Although both the linear and quadratic EM procedures are guaranteed to converge to local maxima of , they may have different rates of convergence, and may converge to different local maxima. The search paths of the two EM algorithms may differ for two reasons: first, the intermediate objective functions (10) and (14) are not equal, and secondly, as discussed above, we use different search strategies to find the optima of (10) and (14). We have no proven guarantee that either search should perform better than the other, but our observations indicate that the linear-time EM algorithm typically converges to a value of with a equal or higher value of than the quadratic-time algorithm, in a fraction of the time (see Figure 5 for an example).

4 Results

To confirm the decrease in runtime, we ran the linear-time diCal method on simulated data with  Mb of loci and haplotypes (in which case diCal is equivalent to PSMC), using discretization intervals. To simulate the data, we used ms [14] with a population-scaled recombination rate to generate an ARG, and then added mutations using a population-scaled mutation rate of and a finite-sites mutation matrix described in Sheehan et al. [24]. Figure 3 shows the time required to compute the table of forward probabilities. We also measured the time required for one EM iteration and then extrapolated to 20 iterations to approximate the time required to estimate an effective population size history (Figure 3). In both figures, the linear runtime of our new algorithm is apparent and significantly improves our ability to increase the number of discretization intervals.

To assess the gain in accuracy of population size estimates that is afforded by more discretization intervals, we ran both the linear- and quadratic-time methods on simulated data with haplotypes and  Mb. The conditional sampling distribution was used in a leave-one-out composite likelihood approach [24] in this experiment. To run each method for roughly the same amount of time ( hours), we used for the quadratic method and for the linear method. For both methods, we ran the EM for 20 iterations and inferred size change parameters. As measured by the PSMC error function, which integrates the absolute value of the difference between the true size function and the estimated size function [15], larger values of permit the inference of more accurate histories.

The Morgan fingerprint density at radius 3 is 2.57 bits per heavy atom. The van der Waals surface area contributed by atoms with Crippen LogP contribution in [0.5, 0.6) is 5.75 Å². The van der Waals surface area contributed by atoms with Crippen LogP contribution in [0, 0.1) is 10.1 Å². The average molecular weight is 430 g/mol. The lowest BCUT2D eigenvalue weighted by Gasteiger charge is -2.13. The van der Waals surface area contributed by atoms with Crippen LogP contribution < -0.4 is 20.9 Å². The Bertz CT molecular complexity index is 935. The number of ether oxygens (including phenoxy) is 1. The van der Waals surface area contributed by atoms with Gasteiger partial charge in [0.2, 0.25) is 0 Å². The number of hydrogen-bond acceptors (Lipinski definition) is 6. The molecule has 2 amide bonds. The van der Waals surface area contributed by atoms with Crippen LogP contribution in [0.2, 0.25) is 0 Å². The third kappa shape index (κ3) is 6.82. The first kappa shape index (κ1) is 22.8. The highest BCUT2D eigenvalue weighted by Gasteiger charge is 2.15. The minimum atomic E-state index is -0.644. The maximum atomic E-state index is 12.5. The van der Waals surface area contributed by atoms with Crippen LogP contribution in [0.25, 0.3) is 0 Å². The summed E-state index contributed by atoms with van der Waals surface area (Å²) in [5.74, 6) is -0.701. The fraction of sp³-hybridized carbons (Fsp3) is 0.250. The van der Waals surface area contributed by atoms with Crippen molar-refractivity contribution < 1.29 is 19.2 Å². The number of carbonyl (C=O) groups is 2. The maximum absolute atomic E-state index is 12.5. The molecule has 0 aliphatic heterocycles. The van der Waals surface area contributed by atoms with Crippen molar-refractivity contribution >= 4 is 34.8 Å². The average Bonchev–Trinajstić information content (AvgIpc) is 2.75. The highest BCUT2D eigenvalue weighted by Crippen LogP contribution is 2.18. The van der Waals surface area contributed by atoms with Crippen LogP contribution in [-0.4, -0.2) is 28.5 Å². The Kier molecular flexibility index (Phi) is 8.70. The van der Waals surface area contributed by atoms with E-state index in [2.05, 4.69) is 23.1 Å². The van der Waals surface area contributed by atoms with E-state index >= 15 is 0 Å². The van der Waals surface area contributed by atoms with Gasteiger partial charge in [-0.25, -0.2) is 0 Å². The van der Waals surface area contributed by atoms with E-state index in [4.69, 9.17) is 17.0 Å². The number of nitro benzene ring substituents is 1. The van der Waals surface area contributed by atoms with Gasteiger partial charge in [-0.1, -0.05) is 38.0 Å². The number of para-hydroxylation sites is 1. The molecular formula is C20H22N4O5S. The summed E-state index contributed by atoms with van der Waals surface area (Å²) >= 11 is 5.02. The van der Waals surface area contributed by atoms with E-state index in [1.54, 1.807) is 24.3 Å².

Figure 3: Runtime results on simulated data with  Mb and haplotypes, for varying number of discretization intervals. \subreffig:runtime_forward Runtime results (in minutes) for the forward computation. \subreffig:runtime_EM Runtime results (in hours) for the entire EM inference algorithm (20 iterations) extrapolated from the time for one iteration.
Figure 4: Effective population size change history results. The speedup from the linear method allows us to use a finer discretization () than the quadratic method () for about the same amount of runtime. \subreffig:simulated_results Results on simulated data with Mb and haplotypes. Using the quadratic method with , the error was 0.148. Using the linear method with , the error dropped to 0.079. \subreffig:real_results Results on European haplotypes over a  Mb region of chromosome 1. The out-of-Africa bottleneck is very apparent with , but is not as well characterized for .

We also ran our method on CEU haplotypes (Utah residents of European descent) sequenced during Phase I of the the 1000 Genomes Project [26] (Figure 4). We can see that for the quadratic method with , we are unable to fully characterize the out-of-Africa bottleneck. In the same amount of computational time, we can run the linear method with and easily capture this feature. The disagreement in the ancient past between the two methods is most likely due to diCal’s lack of power in the ancient past when there are not many coalescence events. Using a leave-one-out approach with haplotypes, the coalescence events in the ancient past tend to be few and unevenly spaced, resulting in a less confident inference.

Figure 5: Results on simulated data, using the same discretization for the linear and quadratic methods. Each method was run for 20 iterations. \subreffig:likelihood The log likelihood of the EM algorithm, plotted against time, for both the linear and quadratic methods. \subreffig:results_d16 Population size change history results for the linear and quadratic methods, run with the same discretization using and estimating parameters.